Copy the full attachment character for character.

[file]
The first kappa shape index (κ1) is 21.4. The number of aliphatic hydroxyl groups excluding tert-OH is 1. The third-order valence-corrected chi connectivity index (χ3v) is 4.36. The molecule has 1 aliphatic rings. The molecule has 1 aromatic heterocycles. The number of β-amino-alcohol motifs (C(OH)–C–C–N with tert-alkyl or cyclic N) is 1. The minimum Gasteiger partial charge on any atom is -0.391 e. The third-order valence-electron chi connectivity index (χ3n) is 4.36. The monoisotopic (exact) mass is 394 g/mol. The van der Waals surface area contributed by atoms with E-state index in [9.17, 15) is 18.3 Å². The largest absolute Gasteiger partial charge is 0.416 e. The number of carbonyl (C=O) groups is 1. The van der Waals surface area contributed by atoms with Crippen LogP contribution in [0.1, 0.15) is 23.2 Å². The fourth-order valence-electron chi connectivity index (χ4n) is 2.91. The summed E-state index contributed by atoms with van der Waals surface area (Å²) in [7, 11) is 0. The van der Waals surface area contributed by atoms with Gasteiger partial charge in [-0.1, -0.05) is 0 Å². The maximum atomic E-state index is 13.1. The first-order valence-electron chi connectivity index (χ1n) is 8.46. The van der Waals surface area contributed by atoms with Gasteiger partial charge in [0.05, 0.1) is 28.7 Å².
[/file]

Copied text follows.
The first kappa shape index (κ1) is 21.4. The number of aliphatic hydroxyl groups excluding tert-OH is 1. The third-order valence-corrected chi connectivity index (χ3v) is 4.36. The molecule has 1 aliphatic rings. The molecule has 1 aromatic heterocycles. The number of β-amino-alcohol motifs (C(OH)–C–C–N with tert-alkyl or cyclic N) is 1. The minimum Gasteiger partial charge on any atom is -0.391 e. The third-order valence-electron chi connectivity index (χ3n) is 4.36. The monoisotopic (exact) mass is 394 g/mol. The van der Waals surface area contributed by atoms with E-state index in [9.17, 15) is 18.3 Å². The largest absolute Gasteiger partial charge is 0.416 e. The number of carbonyl (C=O) groups is 1. The van der Waals surface area contributed by atoms with Crippen LogP contribution in [0.1, 0.15) is 23.2 Å². The fourth-order valence-electron chi connectivity index (χ4n) is 2.91. The summed E-state index contributed by atoms with van der Waals surface area (Å²) in [7, 11) is 0. The van der Waals surface area contributed by atoms with Gasteiger partial charge in [-0.1, -0.05) is 0 Å². The maximum atomic E-state index is 13.1. The first-order valence-electron chi connectivity index (χ1n) is 8.46. The van der Waals surface area contributed by atoms with Gasteiger partial charge in [0.05, 0.1) is 28.7 Å².